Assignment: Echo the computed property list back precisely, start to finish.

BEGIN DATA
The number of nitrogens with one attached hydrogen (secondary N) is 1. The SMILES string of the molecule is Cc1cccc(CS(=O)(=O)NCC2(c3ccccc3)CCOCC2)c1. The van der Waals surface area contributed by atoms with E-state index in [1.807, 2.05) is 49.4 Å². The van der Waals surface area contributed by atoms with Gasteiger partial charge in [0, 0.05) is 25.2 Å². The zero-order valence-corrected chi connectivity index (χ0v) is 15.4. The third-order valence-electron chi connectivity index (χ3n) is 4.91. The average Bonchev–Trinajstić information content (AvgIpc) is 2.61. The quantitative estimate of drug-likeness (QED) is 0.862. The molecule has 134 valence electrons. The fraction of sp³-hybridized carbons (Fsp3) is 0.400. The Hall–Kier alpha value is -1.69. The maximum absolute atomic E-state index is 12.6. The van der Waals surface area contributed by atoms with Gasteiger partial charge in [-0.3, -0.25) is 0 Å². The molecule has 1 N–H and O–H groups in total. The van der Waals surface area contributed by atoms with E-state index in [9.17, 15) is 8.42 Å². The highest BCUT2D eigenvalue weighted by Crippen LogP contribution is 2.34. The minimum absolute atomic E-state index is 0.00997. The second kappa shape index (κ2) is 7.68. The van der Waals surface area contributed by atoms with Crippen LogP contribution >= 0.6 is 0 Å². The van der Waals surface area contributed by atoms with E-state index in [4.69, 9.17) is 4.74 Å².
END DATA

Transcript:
The number of nitrogens with one attached hydrogen (secondary N) is 1. The SMILES string of the molecule is Cc1cccc(CS(=O)(=O)NCC2(c3ccccc3)CCOCC2)c1. The van der Waals surface area contributed by atoms with E-state index in [1.807, 2.05) is 49.4 Å². The van der Waals surface area contributed by atoms with Gasteiger partial charge in [0, 0.05) is 25.2 Å². The zero-order valence-corrected chi connectivity index (χ0v) is 15.4. The third-order valence-electron chi connectivity index (χ3n) is 4.91. The average Bonchev–Trinajstić information content (AvgIpc) is 2.61. The quantitative estimate of drug-likeness (QED) is 0.862. The molecule has 134 valence electrons. The fraction of sp³-hybridized carbons (Fsp3) is 0.400. The Hall–Kier alpha value is -1.69. The maximum absolute atomic E-state index is 12.6. The van der Waals surface area contributed by atoms with Gasteiger partial charge in [-0.3, -0.25) is 0 Å². The molecule has 1 N–H and O–H groups in total. The van der Waals surface area contributed by atoms with E-state index in [9.17, 15) is 8.42 Å². The highest BCUT2D eigenvalue weighted by Crippen LogP contribution is 2.34. The minimum absolute atomic E-state index is 0.00997. The second kappa shape index (κ2) is 7.68. The van der Waals surface area contributed by atoms with Crippen LogP contribution >= 0.6 is 0 Å². The van der Waals surface area contributed by atoms with E-state index in [4.69, 9.17) is 4.74 Å².